Information and consultation meetings with local communities from the early stages of the project ensures stakeholder involvement, which is an important element of the NUNATARYUK research design.
Researchers from the three Work Packages working in Svalbard; WP5 - Health and Pollution (Arja Rautio), WP6 - Coastal Infrastructure (Arne Aalberg, based in Longyearbyen) and WP9 - Adaptation and Mitigation (Peter Schweitzer and Alexandra Meyer) visited Longyearbyen and Oslo in April and May to meet with local stakeholders.
The aim of the visits was to present ourselves, inform about the project and to get initial feedback from the local community on the planned research activities on Svalbard. In the course of two and a half weeks we had several individual meetings and one group meeting at UNIS, the University Centre in Svalbard. We were invited to meet with local authorities (Sysselmannen and Longyearbyen Lokalstyre), representatives from the scientific community in Svalbard (researchers from UNIS, Norsk Polarinstitutt, Svalbard Science Forum, the Arctic Safety Center, UNIS Student Council), representatives of the civil society (Longyearbyen hunting and fishing association, Longyearbyen Feltbiologiske Forening, Red Cross), local businesses (Store Norske Spitsbergen Kullkompani and the tourist sector), the local hospital, Svalbard Church, the labor union, the Norwegian Directorate for Cultural Heritage, and a range of private local inhabitants.
In the course of the meetings, we gained invaluable insights into areas of importance and concern for the local population and discussed their relation to the issues to be addressed in the project. Longyearbyen is experiencing rapid socio-economic changes in addition to climate related changes as the mining industry is being faded out and tourism and research become the main economic pillars of society. Also, there is an extremely high turnover-rate of the population. The locals talked about the challenges and opportunities involved with these environmental and socio-economic changes. For example, housing has emerged as an issue of major concern for the local population, with housing shortages and challenges related to avalanches and landslides. Furthermore, we discussed possible synergies with ongoing projects and activities in Longyearbyen.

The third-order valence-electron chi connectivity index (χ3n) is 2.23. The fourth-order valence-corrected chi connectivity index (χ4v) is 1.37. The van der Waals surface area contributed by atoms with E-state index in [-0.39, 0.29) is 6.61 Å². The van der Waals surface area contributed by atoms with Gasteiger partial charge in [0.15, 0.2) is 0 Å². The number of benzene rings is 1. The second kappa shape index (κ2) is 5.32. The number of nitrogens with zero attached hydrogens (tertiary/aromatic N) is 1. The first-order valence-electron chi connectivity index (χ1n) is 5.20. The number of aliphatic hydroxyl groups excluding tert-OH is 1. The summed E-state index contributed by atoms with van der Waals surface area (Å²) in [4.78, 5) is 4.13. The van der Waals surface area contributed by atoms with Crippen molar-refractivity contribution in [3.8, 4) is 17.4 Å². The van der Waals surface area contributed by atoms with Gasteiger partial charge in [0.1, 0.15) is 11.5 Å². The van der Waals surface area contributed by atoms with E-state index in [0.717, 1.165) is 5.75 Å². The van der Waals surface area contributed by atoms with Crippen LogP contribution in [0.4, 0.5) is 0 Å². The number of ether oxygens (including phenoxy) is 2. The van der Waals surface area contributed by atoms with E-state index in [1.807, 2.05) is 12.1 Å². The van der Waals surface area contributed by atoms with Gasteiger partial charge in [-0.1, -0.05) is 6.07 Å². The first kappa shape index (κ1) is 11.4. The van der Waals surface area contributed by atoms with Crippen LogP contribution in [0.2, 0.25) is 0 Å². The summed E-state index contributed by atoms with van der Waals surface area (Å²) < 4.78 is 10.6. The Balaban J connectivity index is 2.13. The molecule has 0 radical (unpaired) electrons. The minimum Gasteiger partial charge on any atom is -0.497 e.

Collaboration with the H2020-Project INTAROS is also already underway. Consultations with the local community will be an ongoing process throughout the project, and further meetings are scheduled for fall 2018. We are looking forward to return to Longyearbyen soon!